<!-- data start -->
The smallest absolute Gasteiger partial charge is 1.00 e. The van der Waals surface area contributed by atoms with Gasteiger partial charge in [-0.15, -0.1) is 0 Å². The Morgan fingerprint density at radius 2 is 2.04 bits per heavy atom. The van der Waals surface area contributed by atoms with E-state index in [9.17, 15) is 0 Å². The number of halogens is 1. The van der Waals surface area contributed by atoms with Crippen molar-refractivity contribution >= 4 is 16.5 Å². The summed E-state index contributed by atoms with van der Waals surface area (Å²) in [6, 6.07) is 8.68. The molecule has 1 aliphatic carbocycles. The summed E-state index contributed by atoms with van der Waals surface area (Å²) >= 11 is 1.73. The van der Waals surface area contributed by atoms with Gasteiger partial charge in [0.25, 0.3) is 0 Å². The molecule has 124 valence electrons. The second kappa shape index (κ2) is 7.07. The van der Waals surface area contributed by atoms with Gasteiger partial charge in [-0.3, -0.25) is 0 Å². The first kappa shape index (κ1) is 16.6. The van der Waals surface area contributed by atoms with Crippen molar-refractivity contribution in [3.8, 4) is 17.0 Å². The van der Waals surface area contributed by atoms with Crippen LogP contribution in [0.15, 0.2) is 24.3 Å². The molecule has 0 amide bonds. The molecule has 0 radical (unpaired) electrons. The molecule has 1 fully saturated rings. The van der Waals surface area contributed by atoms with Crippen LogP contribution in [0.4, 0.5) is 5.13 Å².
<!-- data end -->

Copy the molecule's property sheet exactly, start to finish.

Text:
The smallest absolute Gasteiger partial charge is 1.00 e. The van der Waals surface area contributed by atoms with Gasteiger partial charge in [-0.15, -0.1) is 0 Å². The Morgan fingerprint density at radius 2 is 2.04 bits per heavy atom. The van der Waals surface area contributed by atoms with E-state index in [9.17, 15) is 0 Å². The number of halogens is 1. The van der Waals surface area contributed by atoms with Crippen molar-refractivity contribution >= 4 is 16.5 Å². The summed E-state index contributed by atoms with van der Waals surface area (Å²) in [6, 6.07) is 8.68. The molecule has 1 aliphatic carbocycles. The summed E-state index contributed by atoms with van der Waals surface area (Å²) >= 11 is 1.73. The van der Waals surface area contributed by atoms with Gasteiger partial charge in [0.25, 0.3) is 0 Å². The molecule has 124 valence electrons. The second kappa shape index (κ2) is 7.07. The van der Waals surface area contributed by atoms with Gasteiger partial charge in [-0.3, -0.25) is 0 Å². The first kappa shape index (κ1) is 16.6. The van der Waals surface area contributed by atoms with Crippen molar-refractivity contribution in [3.8, 4) is 17.0 Å². The van der Waals surface area contributed by atoms with Crippen LogP contribution in [0.15, 0.2) is 24.3 Å². The molecule has 0 amide bonds. The molecule has 0 radical (unpaired) electrons. The molecule has 1 fully saturated rings. The van der Waals surface area contributed by atoms with Crippen LogP contribution in [0.4, 0.5) is 5.13 Å².